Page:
Q: As a contractor doing transmission maintenance, we see many different constructions of statics at the tops of transmission poles and structures. They’re grounded, and we always thought they were safe to handle with leather gloves. Now we’re hearing that statics should be grounded temporarily for worker protection. What’s the explanation for that?
A: It’s called a “static,” but don’t forget that the voltage and current flowing on it is induction-coupled alternating current that will kill you. As an industry, there are a lot of utilities that have worked statics in leather gloves and have had no issues. There are others that had no issues for decades – right up until the day someone on their crew was injured by current on a static.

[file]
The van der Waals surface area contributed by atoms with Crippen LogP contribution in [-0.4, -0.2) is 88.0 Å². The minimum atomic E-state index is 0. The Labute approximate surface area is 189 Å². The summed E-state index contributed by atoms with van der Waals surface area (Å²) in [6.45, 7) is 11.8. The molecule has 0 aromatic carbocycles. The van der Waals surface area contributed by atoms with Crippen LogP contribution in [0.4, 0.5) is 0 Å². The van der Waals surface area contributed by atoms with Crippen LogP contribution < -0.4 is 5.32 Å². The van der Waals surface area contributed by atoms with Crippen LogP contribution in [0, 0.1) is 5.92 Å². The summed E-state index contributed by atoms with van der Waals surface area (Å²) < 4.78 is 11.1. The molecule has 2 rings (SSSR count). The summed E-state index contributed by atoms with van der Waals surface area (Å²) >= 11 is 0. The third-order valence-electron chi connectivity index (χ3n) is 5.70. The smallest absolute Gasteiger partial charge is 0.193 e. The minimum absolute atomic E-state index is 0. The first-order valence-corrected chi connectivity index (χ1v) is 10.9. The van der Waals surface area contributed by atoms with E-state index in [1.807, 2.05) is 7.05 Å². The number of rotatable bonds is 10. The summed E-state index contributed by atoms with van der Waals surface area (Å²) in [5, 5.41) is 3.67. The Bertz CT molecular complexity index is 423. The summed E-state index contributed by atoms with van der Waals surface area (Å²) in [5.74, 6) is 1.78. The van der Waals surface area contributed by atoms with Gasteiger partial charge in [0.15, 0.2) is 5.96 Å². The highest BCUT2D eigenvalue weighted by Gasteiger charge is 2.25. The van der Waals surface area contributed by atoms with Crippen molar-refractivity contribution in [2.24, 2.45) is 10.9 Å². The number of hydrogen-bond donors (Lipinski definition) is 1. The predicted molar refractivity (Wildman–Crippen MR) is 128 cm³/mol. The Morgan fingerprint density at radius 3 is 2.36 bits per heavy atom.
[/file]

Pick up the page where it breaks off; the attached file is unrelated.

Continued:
It’s not actually grounding that protects the worker; it’s bonding of the grounded static. Because of the hazard level associated with this discussion, we need to post a disclaimer here: Incident Prevention magazine publishes what it believes to be the best, most accurate advice available from industry experts, but the publication is not a training venue nor is it in the consulting business. It is the employer who is solely responsible for work methods employed in the field.